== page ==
Los Angeles Chargers head coach Anthony Lynn didn’t waste time in his weekly media press conference when he made the announcement that the unofficial had become official: Justin Herbert is the starting quarterback for the Chargers now and for the future.
“I’m going to go ahead and start with this statement and get this out of the way because I know it’s going to come up, OK?” Lynn stated. “Justin Herbert, that young man…He has impressed from the very beginning, throwing him in there in the situation I threw in against Kansas City. I mean, the ball was in the air when he found out that he was going to be the starting quarterback. I just liked the way he handled that situation and everything he’s done afterward.”
That was just a teaser to Lynn’s big announcement that Herbert would be taking off his training wheels and is now expected to ride this bike on his own. Simply put, Herbert now has the keys to the franchise. Lynn’s decision to make Herbert the starter the rest of the way for the 2020 NFL season and beyond means the Chargers will be putting their present faith into the future of the franchise.
It also means that there is little or no more room for error for the Chargers if they want to reach the playoffs this season.
After winning their game of the season in a road win against the Cincinnati Bengals, the Chargers have gone 0-3 in their last three games. In those three games, Herbert took over the reins as the starting quarterback. The rookie signal-caller from the University of Oregon got his baptism-by-fire introduction into the NFL when he was called on at the last second to fill-in for veteran Tyrod Taylor in the Chargers’ first home game of the season against Patrick Mahomes and the Kansas City Chiefs.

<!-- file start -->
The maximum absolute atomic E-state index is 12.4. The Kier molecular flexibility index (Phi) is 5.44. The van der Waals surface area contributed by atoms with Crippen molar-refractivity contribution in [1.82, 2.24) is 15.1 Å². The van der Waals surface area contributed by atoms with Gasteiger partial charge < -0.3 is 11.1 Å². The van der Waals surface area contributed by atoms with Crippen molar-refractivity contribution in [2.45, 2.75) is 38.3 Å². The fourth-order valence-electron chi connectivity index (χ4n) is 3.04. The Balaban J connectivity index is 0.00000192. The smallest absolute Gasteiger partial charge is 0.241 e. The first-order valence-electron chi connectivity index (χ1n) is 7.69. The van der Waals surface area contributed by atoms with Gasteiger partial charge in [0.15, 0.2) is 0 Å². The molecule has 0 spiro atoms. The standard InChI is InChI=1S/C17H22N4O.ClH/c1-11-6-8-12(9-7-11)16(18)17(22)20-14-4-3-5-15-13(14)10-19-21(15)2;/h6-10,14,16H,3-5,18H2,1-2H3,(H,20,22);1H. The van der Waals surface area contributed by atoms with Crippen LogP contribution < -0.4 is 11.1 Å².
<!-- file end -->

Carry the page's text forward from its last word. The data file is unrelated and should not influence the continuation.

Although he accounted for a costly interception in a 23-20 overtime loss to the Chiefs, Herbert looked every bit the part of the No. 6 overall draft pick that the Chargers made him in the 2020 NFL Draft. For a game he was not expected to do anything but watch the action from the sidelines, Herbert completed 22 of 33 passes for 311 yards and a touchdown.
For good measure, Herbert added a rushing score to show off his running skills. It was a pretty good show indeed. Herbert, however, didn’t see it that way.
“I think, unfortunately, since we lost, I can’t say too well,” Herbert said. “There are definitely things that I did poorly, and there are going to be things that I’m going to look at in film and watch. Any chance I can get out there is huge. I’m going to look at it, watch it and I know I’m going to get better from it.”
In Week 3 against the Carolina Panthers, Herbert may have played even better than he did against Kansas City, connecting on 35 of his 49 pass attempts for 330 yards and a score in the Chargers’ 21-16 defeat.
“The young man completed 72 [or] 73 percent of his balls,” Lynn said about Herbert’s performance. “I thought he threw it pretty well today. He had a few drops as a matter of fact so — I was not disappointed in his performance. I would love to take the interception back, but other than that he was fine.”